Totally overwhelmed by choices - how did YOU decide?
- annamikemc Jul 23, 2007 10:22 AM
So I'm sure I'm in good company on this board, because I obsess over restaurant choices when I travel. My friends and family think I'm insane when they realize I plan in advance where I will eat, since apparently they just go on a whim. I've had too many bad meals to do that anymore!
We just decided last week that we would be going in April and I've started the obligatory "Restaurant spreadsheet" listing names of places, cuisine, arrondissement, price range, etc. but I have over 100 restaurants listed. I'm trying to cross-reference so I can choose places that I've seen recommended by the most sites, but I'm afraid I may be missing less popular but equally wonderful places. I also don't want to have to make a reservation every day for lunch AND dinner because I'm sure I will under-estimate how much time I need to get from one place to another, etc.
I also don't want to walk around in business casual clothes just because I have a nicer lunch one day. Are most places casual for lunch? Like would dark jeans and a plain, dark colored top be okay with plain black Merrell slip-ons? I'm totally confused and want to make good choices but don't want to limit myself to places due to dress code, etc? In general, are there any assumptions I can make for dress code based on price of the meal and/or time of day?
Thanks! I look forward to everyone's expertise in the next few months. I just found this board yesterday and I feel like I've come HOME :)
Anna & Mike
If you are going to be in Paris, I found _The_Food_Lover's_Guide_to_Paris_ extremely helpful - not just for the recommendations, but also for the gastronomic glossary/translations. I'm conversant in French, but this went way beyond my working vocabulary and was really helpful, especially since the best (read: not touristy) places won't have English on the menu.
Will you be in Paris the whole time?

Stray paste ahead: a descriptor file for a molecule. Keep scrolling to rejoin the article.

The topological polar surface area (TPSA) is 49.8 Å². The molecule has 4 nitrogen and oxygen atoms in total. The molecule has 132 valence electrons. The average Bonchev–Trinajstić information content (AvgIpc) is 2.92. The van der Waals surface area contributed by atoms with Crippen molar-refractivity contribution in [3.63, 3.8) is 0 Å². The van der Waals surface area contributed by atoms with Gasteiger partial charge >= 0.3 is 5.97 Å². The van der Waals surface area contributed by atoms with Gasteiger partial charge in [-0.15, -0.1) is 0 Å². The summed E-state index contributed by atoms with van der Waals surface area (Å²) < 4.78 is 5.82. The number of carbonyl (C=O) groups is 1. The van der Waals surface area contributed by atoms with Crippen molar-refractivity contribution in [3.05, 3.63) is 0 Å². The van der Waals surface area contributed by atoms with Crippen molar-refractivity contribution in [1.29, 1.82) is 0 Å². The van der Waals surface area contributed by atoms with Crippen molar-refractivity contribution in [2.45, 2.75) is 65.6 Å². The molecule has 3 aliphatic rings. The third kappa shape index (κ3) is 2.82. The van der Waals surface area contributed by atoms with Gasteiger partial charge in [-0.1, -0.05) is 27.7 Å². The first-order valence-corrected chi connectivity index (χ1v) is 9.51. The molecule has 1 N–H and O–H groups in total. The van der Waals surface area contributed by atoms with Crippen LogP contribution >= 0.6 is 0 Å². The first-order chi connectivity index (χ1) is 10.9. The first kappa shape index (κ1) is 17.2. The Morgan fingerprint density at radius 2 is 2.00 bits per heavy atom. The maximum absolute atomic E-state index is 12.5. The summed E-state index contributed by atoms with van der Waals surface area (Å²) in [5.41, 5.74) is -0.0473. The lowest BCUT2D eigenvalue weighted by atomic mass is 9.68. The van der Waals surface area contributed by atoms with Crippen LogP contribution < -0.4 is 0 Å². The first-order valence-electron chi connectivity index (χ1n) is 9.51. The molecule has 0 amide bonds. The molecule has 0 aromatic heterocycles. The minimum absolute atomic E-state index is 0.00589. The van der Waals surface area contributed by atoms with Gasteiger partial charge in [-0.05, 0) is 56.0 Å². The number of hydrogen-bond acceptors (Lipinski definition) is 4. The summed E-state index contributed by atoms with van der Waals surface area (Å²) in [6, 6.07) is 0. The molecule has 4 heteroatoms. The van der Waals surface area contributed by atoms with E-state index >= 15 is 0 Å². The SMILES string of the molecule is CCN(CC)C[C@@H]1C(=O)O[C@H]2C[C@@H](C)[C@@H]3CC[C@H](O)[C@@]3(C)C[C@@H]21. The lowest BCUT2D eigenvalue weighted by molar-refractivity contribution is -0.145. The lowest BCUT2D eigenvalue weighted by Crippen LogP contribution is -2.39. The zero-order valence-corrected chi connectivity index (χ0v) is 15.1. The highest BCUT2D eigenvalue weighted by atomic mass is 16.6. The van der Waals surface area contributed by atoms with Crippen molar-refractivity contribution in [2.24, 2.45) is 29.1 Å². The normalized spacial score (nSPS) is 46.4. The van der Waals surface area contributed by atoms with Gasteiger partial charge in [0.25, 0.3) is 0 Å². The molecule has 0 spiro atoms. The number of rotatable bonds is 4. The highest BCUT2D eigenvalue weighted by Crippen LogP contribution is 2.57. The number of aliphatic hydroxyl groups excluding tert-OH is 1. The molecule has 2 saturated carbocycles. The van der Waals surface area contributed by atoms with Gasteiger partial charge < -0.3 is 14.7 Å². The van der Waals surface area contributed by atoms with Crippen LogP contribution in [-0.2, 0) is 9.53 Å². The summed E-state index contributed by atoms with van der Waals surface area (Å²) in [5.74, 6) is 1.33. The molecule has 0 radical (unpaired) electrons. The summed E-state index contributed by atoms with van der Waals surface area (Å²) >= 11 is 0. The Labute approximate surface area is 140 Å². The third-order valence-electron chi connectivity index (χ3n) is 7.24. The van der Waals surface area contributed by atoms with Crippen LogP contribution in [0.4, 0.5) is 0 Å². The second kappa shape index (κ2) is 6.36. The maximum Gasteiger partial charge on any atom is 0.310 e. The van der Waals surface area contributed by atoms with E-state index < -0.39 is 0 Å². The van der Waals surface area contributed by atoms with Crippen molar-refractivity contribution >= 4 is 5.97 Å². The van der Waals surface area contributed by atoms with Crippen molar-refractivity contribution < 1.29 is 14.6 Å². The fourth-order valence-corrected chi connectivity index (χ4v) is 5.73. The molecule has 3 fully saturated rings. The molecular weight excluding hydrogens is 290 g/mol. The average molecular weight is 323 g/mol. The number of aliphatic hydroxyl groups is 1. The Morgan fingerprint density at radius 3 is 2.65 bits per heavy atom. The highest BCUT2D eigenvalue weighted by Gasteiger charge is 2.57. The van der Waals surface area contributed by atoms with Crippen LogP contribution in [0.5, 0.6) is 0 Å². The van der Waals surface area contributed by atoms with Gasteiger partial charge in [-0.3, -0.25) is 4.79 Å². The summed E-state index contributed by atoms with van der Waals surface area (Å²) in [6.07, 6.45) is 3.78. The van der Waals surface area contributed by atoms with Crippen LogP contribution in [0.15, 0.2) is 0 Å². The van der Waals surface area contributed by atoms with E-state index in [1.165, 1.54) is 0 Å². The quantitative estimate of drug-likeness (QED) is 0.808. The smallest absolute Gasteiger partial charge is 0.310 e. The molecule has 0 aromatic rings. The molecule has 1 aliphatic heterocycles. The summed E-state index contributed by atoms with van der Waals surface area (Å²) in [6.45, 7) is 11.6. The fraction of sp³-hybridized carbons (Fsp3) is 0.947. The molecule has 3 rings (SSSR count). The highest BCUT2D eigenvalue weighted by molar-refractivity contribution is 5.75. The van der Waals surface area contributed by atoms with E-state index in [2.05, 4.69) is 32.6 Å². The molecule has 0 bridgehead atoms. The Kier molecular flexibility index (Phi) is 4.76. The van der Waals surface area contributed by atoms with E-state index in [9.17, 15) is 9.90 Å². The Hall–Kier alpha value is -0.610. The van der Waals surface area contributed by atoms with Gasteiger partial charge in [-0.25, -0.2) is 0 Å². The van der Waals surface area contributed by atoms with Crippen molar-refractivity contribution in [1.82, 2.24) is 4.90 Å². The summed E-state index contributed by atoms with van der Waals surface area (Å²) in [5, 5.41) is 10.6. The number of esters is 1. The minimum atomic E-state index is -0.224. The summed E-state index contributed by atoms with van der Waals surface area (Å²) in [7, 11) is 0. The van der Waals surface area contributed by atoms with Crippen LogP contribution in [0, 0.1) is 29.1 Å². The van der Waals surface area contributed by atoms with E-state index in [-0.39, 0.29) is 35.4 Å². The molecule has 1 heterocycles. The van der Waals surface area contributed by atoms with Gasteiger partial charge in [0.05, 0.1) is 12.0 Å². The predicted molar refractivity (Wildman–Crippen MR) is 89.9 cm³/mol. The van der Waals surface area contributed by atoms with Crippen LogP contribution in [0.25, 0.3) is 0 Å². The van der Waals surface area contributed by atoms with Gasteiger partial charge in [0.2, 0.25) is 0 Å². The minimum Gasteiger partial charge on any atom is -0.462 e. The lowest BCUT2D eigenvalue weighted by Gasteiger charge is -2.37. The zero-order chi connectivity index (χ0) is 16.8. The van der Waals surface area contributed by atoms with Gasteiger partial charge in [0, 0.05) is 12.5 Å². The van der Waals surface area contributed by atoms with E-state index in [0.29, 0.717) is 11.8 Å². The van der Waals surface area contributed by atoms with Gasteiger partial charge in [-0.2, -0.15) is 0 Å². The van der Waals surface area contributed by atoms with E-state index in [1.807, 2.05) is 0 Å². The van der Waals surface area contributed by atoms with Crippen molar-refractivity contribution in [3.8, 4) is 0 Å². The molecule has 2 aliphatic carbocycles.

I'm just looking back at your specific questons for a second, and yes, there are assumptions based on times of day and a little bit about price. It's more about formality and "seriousness" than it is about actual price, although there is plenty of overlap.
You will definitely find many people dressed in all sorts of ways, but yes, typical Parisian is every bit as fashionable as the stereotype. You might be able to make jeans/Merrells look as cosmopolitan as you want to look and feel with jewelry, accessories, a great purse, etc. I definitely made a shift between what I wear everyday at home in the burbs (jeans, Clarks, long-sleeved t, moisturizer/lip gloss, tiny silver earrings, Lands End parka) to feel more comfortable: jeans or tailored pants, low-heeled boots, thin sweater or blouse, make-up, more/bigger jewelry, pashmina, knee-length raincoat). Is that helpful?
I agree wholeheartedly with your endorsement of the Food Lovers Guide to Paris. It will also give you some ideas of correct attire for various places.
You can surely be comfortably dressed, especially at lunch, but imho, jeans and sneakers are never okay in a nice restaurant. Comfy slacks and sweater, pulled together with a casual jacket or blazer, otoh, and some comfortable leather shoes, are just fine.
I agree about the book.
When in doubt, I always tend to overdress (which doesn't mean a tuxedo, just getting rid of the jeans and putting on a decent shirt with maybe a sports coat). You can never go wrong that way and I've always found that going to even a minimum of effort to "look nice" makes the experience more enjoyable. I think also that you get better service too, because the waiters unconsciouly pick up on the fact that you are making an effort, and they respond in kind.
We just went in April, had a blast and I'm just like you - plan plan plan. I'm looking forward to lunch while I'm eating breakfast, I'm planning tomorrows meals while I'm still eating todays, etc. I had a nice pair of black merrills for comfort (dressier then those suade ones) and jeans during the day were ok but I changed into black pants at night (or dress with sandels). A pair of black dockers are great and go with everything, you can dress it up with the blouse, asseccories, blazer or jacket. We brought minimum and hit the laundromat because we went for two weeks and took the train to Italy for several days and only wanted backpacks. My packing was perfect (which usually isn't). You'll have a blast - it's such an awesome city.